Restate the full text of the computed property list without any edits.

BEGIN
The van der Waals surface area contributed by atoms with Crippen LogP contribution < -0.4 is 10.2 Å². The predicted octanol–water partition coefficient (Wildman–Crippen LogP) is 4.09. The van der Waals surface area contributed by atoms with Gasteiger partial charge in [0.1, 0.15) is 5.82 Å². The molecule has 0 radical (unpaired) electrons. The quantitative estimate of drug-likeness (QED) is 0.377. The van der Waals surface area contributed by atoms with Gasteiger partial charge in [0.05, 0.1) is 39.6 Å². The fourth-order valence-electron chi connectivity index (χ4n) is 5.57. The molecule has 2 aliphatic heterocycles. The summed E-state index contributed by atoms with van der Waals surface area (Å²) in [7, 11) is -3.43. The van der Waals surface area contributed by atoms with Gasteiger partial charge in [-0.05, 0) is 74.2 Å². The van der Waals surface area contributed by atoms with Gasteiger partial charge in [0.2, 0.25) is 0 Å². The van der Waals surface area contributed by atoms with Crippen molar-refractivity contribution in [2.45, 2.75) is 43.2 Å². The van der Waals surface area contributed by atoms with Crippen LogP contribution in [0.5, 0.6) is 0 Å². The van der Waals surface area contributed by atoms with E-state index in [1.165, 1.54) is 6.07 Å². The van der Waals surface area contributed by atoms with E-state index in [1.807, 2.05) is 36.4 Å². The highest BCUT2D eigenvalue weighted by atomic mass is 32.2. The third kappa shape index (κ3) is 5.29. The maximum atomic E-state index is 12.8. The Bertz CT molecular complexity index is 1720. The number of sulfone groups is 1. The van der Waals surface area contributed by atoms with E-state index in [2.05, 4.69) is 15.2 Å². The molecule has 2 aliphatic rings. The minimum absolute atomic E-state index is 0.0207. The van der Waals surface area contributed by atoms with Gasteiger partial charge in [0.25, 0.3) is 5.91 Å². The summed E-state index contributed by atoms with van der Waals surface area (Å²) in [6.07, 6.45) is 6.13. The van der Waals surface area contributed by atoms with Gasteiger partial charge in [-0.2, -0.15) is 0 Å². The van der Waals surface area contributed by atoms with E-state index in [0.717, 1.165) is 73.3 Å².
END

The van der Waals surface area contributed by atoms with Crippen LogP contribution < -0.4 is 10.2 Å². The predicted octanol–water partition coefficient (Wildman–Crippen LogP) is 4.09. The van der Waals surface area contributed by atoms with Gasteiger partial charge in [0.1, 0.15) is 5.82 Å². The molecule has 0 radical (unpaired) electrons. The quantitative estimate of drug-likeness (QED) is 0.377. The van der Waals surface area contributed by atoms with Gasteiger partial charge in [0.05, 0.1) is 39.6 Å². The fourth-order valence-electron chi connectivity index (χ4n) is 5.57. The molecule has 2 aliphatic heterocycles. The summed E-state index contributed by atoms with van der Waals surface area (Å²) in [7, 11) is -3.43. The van der Waals surface area contributed by atoms with Gasteiger partial charge in [-0.05, 0) is 74.2 Å². The van der Waals surface area contributed by atoms with Gasteiger partial charge in [0.2, 0.25) is 0 Å². The van der Waals surface area contributed by atoms with Crippen molar-refractivity contribution in [2.45, 2.75) is 43.2 Å². The van der Waals surface area contributed by atoms with Crippen LogP contribution in [0.5, 0.6) is 0 Å². The van der Waals surface area contributed by atoms with E-state index in [1.165, 1.54) is 6.07 Å². The van der Waals surface area contributed by atoms with E-state index in [1.807, 2.05) is 36.4 Å². The highest BCUT2D eigenvalue weighted by atomic mass is 32.2. The third kappa shape index (κ3) is 5.29. The maximum atomic E-state index is 12.8. The Bertz CT molecular complexity index is 1720. The number of sulfone groups is 1. The van der Waals surface area contributed by atoms with E-state index in [2.05, 4.69) is 15.2 Å². The molecule has 2 aliphatic rings. The minimum absolute atomic E-state index is 0.0207. The van der Waals surface area contributed by atoms with Gasteiger partial charge in [0.25, 0.3) is 5.91 Å². The summed E-state index contributed by atoms with van der Waals surface area (Å²) in [6.07, 6.45) is 6.13. The van der Waals surface area contributed by atoms with Gasteiger partial charge in [-0.2, -0.15) is 0 Å². The van der Waals surface area contributed by atoms with E-state index in [0.717, 1.165) is 73.3 Å².